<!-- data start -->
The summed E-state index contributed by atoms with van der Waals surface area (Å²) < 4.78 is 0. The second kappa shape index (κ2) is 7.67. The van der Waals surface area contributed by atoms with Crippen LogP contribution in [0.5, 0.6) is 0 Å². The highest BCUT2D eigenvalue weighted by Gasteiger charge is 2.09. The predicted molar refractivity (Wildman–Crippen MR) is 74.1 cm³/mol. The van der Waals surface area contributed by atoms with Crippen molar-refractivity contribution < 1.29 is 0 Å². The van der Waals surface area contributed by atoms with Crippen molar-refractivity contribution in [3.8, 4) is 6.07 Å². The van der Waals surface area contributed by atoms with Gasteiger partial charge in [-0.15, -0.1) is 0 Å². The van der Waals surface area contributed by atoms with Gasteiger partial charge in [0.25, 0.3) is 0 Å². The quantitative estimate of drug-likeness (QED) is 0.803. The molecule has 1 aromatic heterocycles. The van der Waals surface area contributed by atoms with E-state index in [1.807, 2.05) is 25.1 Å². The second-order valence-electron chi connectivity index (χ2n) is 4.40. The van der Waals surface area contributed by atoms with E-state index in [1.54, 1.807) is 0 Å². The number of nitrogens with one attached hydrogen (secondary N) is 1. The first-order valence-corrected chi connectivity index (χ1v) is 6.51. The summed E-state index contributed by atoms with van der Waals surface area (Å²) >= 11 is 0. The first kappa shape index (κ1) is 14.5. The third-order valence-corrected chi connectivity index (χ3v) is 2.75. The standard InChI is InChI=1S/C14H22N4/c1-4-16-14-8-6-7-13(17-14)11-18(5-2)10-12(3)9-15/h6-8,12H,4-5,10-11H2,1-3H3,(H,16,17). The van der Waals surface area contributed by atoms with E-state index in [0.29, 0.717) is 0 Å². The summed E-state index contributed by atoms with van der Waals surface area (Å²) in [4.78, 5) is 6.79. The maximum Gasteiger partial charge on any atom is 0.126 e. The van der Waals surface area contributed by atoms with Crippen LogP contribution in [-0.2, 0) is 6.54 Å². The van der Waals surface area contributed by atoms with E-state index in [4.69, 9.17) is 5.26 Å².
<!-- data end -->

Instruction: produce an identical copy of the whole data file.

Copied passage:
The summed E-state index contributed by atoms with van der Waals surface area (Å²) < 4.78 is 0. The second kappa shape index (κ2) is 7.67. The van der Waals surface area contributed by atoms with Crippen LogP contribution in [0.5, 0.6) is 0 Å². The highest BCUT2D eigenvalue weighted by Gasteiger charge is 2.09. The predicted molar refractivity (Wildman–Crippen MR) is 74.1 cm³/mol. The van der Waals surface area contributed by atoms with Crippen molar-refractivity contribution < 1.29 is 0 Å². The van der Waals surface area contributed by atoms with Crippen molar-refractivity contribution in [3.8, 4) is 6.07 Å². The van der Waals surface area contributed by atoms with Gasteiger partial charge in [-0.15, -0.1) is 0 Å². The van der Waals surface area contributed by atoms with Gasteiger partial charge in [0.25, 0.3) is 0 Å². The quantitative estimate of drug-likeness (QED) is 0.803. The molecule has 1 aromatic heterocycles. The van der Waals surface area contributed by atoms with E-state index in [1.807, 2.05) is 25.1 Å². The second-order valence-electron chi connectivity index (χ2n) is 4.40. The van der Waals surface area contributed by atoms with E-state index in [1.54, 1.807) is 0 Å². The number of nitrogens with one attached hydrogen (secondary N) is 1. The first-order valence-corrected chi connectivity index (χ1v) is 6.51. The summed E-state index contributed by atoms with van der Waals surface area (Å²) >= 11 is 0. The first kappa shape index (κ1) is 14.5. The third-order valence-corrected chi connectivity index (χ3v) is 2.75. The standard InChI is InChI=1S/C14H22N4/c1-4-16-14-8-6-7-13(17-14)11-18(5-2)10-12(3)9-15/h6-8,12H,4-5,10-11H2,1-3H3,(H,16,17). The van der Waals surface area contributed by atoms with E-state index in [0.29, 0.717) is 0 Å². The summed E-state index contributed by atoms with van der Waals surface area (Å²) in [4.78, 5) is 6.79. The maximum Gasteiger partial charge on any atom is 0.126 e. The van der Waals surface area contributed by atoms with Crippen LogP contribution in [-0.2, 0) is 6.54 Å². The van der Waals surface area contributed by atoms with E-state index in [4.69, 9.17) is 5.26 Å².